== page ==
|By Steve Klein
CEO of Klein Tech Advisors Group
Advancements in energy storage are essential for the future of sustainable energy applications, and significant progress continues to be made by the cleantech sector to meet that challenge. From hardware to software product development and from research in support of “use cases” to seamless intelligent power system integration, Washington State based firms, research institutions and electric utilities are paving the way to a future that can utilize the full potential and value of energy storage.
Washington State energy storage players recognized early on that almost all the energy storage deployments around the globe were handled on a case-by-case design basis with no common software or hardware standards. This led to the formation of the MESA Standards Alliance (mesastandards.org), whose founding members included storage software startup 1Energy Systems, flow battery startup UniEnergy Technologies, global energy technology giant Alstom Network Management Solutions, control technology maker Parker Hannifin, the Department of Energy's Pacific Northwest National Laboratory (PNNL) and the state’s largest electric utilities; Puget Sound Energy, Seattle City Light, Snohomish PUD and Avista. Standards for battery makers, inverter manufacturers, software developers, utilities and financing partners will yield big cost savings compared to the old way of doing things, as well as laying the groundwork for future innovations.
Puget Sound is an area known for its software innovation and success. Seattle startup, 1Energy Systems, is continuing that legacy as a cutting edge energy storage software developer. 1Energy's software uses the MESA non-proprietary communication protocols and supports multi-vendor products for efficient and cost-effective energy storage solutions.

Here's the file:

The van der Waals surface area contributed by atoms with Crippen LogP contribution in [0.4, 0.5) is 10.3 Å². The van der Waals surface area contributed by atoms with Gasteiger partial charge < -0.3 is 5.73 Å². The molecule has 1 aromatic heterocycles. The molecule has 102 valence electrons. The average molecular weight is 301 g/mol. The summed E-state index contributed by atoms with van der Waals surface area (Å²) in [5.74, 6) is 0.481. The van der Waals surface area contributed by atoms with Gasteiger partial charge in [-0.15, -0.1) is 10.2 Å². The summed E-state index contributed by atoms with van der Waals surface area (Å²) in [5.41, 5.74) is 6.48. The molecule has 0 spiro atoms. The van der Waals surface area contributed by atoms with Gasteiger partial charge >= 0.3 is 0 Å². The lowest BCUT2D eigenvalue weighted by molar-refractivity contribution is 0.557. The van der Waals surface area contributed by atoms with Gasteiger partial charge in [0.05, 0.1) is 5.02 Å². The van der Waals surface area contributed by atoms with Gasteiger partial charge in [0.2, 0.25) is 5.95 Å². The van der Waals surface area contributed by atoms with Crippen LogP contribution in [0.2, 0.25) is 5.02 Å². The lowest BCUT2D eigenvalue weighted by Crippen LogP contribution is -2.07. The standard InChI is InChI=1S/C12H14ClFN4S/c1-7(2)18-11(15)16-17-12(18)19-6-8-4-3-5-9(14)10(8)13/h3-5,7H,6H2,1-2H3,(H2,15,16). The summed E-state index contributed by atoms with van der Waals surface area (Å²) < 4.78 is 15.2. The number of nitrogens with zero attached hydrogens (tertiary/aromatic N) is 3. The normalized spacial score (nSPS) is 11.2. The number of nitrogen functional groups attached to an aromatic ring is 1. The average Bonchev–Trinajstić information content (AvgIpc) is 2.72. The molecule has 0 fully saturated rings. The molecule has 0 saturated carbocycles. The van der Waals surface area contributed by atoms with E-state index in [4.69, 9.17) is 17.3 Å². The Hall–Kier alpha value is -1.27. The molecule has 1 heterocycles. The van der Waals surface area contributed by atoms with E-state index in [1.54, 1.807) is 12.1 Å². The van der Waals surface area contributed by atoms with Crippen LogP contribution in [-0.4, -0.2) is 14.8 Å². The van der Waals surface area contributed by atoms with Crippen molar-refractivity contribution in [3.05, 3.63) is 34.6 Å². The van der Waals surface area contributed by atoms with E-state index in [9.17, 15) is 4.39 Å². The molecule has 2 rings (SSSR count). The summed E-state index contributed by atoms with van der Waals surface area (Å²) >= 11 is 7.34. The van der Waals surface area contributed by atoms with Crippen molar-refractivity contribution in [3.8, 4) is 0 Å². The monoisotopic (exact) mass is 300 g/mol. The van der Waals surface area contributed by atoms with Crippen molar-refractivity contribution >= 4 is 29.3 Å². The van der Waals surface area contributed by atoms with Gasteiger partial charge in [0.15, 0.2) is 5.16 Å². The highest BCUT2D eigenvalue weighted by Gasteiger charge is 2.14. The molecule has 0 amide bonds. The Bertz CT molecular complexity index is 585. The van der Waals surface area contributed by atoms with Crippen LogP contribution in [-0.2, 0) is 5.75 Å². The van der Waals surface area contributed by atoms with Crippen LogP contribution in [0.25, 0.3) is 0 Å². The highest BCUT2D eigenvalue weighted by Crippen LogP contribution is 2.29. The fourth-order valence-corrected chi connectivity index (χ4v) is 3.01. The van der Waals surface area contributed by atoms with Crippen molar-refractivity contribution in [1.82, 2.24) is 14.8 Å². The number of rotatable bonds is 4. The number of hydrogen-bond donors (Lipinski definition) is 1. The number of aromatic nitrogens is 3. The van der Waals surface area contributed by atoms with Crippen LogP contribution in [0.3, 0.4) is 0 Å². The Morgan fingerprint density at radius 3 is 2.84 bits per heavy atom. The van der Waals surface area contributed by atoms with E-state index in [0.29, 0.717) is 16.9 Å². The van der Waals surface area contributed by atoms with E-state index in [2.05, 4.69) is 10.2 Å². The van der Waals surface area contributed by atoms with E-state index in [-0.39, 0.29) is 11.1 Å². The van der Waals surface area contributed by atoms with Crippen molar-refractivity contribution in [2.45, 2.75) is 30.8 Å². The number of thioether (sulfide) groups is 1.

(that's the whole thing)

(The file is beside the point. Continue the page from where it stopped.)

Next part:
Effective energy storage systems require communications between a multitude of components as well as monitoring and controlling to ensure optimum value. Energy storage is one of many important elements of the extensive electric power system and Redmond, Washington, based company Alstom, provides the overarching Energy Management System software that essentially operates the entire grid. That is why 1Energy Systems and Alstom are both working in Washington State to drive innovative solutions to facilitate energy storage applications while ensuring the reliability and security of the grid.
At the same time northwest energy storage leaders were driving the development of global energy storage standards, PNNL was performing groundbreaking work in battery chemistry, which led to the development of a new generation vanadium redox flow battery system. This technology was put into production in Mukilteo, Washington, by UniEnergy Technologies. UniEnergy has now built and sold utility scale energy storage systems that are taking performance and applications to a new level.
While the progress described above was moving the northwest into a position as a leader in the development of energy storage technologies, the number of actual physical deployments demonstrating energy storage applications in Washington State were rather limited. That changed in 2013 when the state legislature and governor provided a competitive challenge and economic boost through the Clean Energy Fund. Three of the state’s largest utilities, Avista, Puget Sound Energy and Snohomish PUD were chosen and provided multi-million dollar grants to deploy energy storage devices and related information technology to improve reliability and efficiently integrate intermittent utility scale renewables and distributed generation. Additionally, PNNL was brought in to perform use case analysis on all the energy storage systems.
As the need and demand for the integration of more intermittent resources such as wind and solar grow, the electric grid requires an effective and efficient means to store and discharge energy that more closely matches consumer needs. Energy storage has been viewed for some time as the “holy grail” solution to our energy challenges. While Indiana Jones is unlikely to solve this challenge, Washington State has already proven that it is a leader in the development of energy storage. The examples described here are just a small sampling of the activities going on in the state that will not only move the industry forward but will provide local jobs and economic development. The market for energy storage products and services is global and expansive. The vision and talent of Washington State cleantech companies is laying the foundation for the northwest as a global leader in energy storage products and services.